This article originally appeared in the 7.10.14 issue of Metroland
Hey, it’s been awhile!
Sorry, extenuating circumstances every
Anyway, there was all sorts of rejoicing a couple of
weeks ago when a panel of administrative judges at the Trademark Trial and
Appeal Board (a quasi-judicial branch of the Patent and Trademark Office) ruled
that six trademark registrations owned by the Washington Redskins football team
should be canceled.
The ruling was
pursuant to a provision of federal trademark law “which prohibits registration of marks that may disparage persons or
bring them into contempt or disrepute.”
The import of this decision has been misreported almost everywhere, and there’s
all sorts of reasons the decision isn’t what you’ve been lead to believe it is
and even reasons to hate the decision altogether.
First of all, the
decision doesn’t stop the Redskins from using the name Redskins. Trademark rights arise upon the use of a mark, and the Redskins have
been the Redskins for a long time.
Federal trademark registration is something you can only get once you’ve
started using the mark, and it provides you with stronger protections in the
form of a public record of your mark, a presumption of ownership, better
damages if you’re infringed, etc. But that’s about it.
Second, the decision
doesn’t mean everybody can run around making money off the Redskin’s
trademarks. They can’t. The Redskins mark is famous, about as famous
as a mark can be, and there are substantial statutory and common law
protections for famous marks, even if they are unregistered. There are a few more hoops to jump through
and maybe some remedies that aren’t as readily available. But I suspect there are going to be a lot of
get-rich-quick idiots out there who are in for a rude awakening when they start
marketing Redskins merchandise thinking they’re immune from getting sued.
decision only called for the cancellation of six of the Redskins’ trademarks,
all of which contain the word “Redskins”, and that protect the mark only for
presenting football games, except for the mark “Redskinettes”, which is for
“entertainment services” in the form of cheerleaders. I’m not making this up.
The decision did not cancel six other trademarks owned by the Redskins organization, including
three trademarks for the Redskins logo – the silhouette of an American Indian
chief (years ago I asked a South Dakota government official in charge of
“Indian Affairs”, herself a prominent member of a Sioux tribe, how her people
referred to themselves. She rolled her
eyes and said “Indian. Always.”) that is
on the Redskins helmets. Got that? The
Indian head logo is still a federally registered trademark of the Washington
Redskins, and it protects use of the logo for such things as the presentation
of football games and a whole bunch of merchandise-y things.
This case was far from
a slam-dunk. If you think otherwise I
suggest you find the decision online and read the lengthy dissent (it was a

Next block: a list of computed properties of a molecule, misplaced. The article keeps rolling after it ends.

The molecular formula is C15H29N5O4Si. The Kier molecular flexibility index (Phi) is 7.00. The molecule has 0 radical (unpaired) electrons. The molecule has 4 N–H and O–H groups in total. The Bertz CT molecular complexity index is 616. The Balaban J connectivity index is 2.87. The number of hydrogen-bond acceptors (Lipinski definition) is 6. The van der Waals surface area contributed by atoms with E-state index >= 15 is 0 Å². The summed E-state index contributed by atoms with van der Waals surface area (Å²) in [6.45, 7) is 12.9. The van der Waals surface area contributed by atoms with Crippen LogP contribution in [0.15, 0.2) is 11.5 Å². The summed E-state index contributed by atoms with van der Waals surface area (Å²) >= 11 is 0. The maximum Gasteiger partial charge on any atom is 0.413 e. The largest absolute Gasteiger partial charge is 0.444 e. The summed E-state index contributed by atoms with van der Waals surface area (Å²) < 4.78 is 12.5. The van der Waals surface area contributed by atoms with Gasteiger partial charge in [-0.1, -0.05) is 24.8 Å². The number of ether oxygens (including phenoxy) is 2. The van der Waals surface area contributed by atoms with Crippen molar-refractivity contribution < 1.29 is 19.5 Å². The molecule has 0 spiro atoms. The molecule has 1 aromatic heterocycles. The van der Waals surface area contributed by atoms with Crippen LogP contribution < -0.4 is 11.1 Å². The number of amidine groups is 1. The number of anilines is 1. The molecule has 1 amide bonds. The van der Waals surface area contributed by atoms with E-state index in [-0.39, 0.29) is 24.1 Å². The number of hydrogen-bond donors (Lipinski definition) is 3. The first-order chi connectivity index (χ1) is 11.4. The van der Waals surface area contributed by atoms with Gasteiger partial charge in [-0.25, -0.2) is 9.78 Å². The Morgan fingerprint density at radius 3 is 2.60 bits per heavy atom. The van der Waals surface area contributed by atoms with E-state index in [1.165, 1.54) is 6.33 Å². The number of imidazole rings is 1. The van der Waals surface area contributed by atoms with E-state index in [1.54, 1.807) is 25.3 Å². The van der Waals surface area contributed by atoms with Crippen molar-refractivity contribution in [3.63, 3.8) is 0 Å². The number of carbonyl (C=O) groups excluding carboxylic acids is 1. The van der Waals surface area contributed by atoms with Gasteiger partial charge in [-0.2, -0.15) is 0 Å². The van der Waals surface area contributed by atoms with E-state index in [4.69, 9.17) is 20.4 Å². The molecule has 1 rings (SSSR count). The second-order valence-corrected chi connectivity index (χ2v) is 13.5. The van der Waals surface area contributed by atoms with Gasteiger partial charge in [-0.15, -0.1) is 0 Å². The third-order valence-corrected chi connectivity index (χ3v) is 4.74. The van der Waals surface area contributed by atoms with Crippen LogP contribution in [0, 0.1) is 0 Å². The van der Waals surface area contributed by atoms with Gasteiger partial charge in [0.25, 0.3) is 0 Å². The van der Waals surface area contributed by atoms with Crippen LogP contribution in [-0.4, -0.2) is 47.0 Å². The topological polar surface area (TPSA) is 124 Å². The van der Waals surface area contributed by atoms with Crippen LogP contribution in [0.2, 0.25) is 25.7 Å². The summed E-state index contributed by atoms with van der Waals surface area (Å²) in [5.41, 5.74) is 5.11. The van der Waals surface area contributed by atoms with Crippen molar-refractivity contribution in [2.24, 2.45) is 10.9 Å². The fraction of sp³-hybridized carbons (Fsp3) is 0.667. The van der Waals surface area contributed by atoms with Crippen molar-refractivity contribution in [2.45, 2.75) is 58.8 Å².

two-to-one vote). I’m not saying I disagree
with the decision, but I am saying there were very interesting arguments on
The fundamental problem
I have with all of this is that the law the decision is based on sets up the
Patent and Trademark Office, a faceless bureaucracy if there ever was one, as
an arbiter of political correctness, good taste, and moral propriety. While what they do falls far short of
censorship (like I said before, the PTO doesn’t have the power to stop anyone
from using any kind of trademark, it can only block registration), it still reeks
of governmental meddling where it probably doesn’t belong. Not surprisingly, the PTO’s (and the courts’)
history of applying this law is inconsistent and contradictory (“Hooter’s” is
OK; “HEEB” for a magazine published by Jewish scholars, isn’t; “Squaw” for
clothing is not OK, but “Squaw” for ski-related goods is; “Dykes on Bikes” is
OK for street festivals; “Black Tail” is OK for a nudie magazine featuring
women of color).
I think the PTO (and
the federal government in general) should just stay out of this morass.
So, what happens
now? It sure ain’t over, that’s for sure. The Redskins can appeal the decision to a
federal court, where litigation (including more appeals) can drag on for
years. I’m sure that they’ll appeal
this, and I wouldn’t bet against them overturning the decision.
The biggest import of
the decision, of course, is the intensifying of the on-going public relations
debacle the Redskins are in. This debate
has been raging for decades, and the team’s fans are some of the most notoriously
passionate in all of sports. It’s bad
enough to have the President suggest the name be changed; it’s another thing to
have a judicial body, applying the law, find the name not worthy of federal
protections. Legalities aside, it’s time
for the team to change its name and move on.
Paul Rapp is a local
entertainment attorney who believes the second half of his 2014 is going to be a lot better than his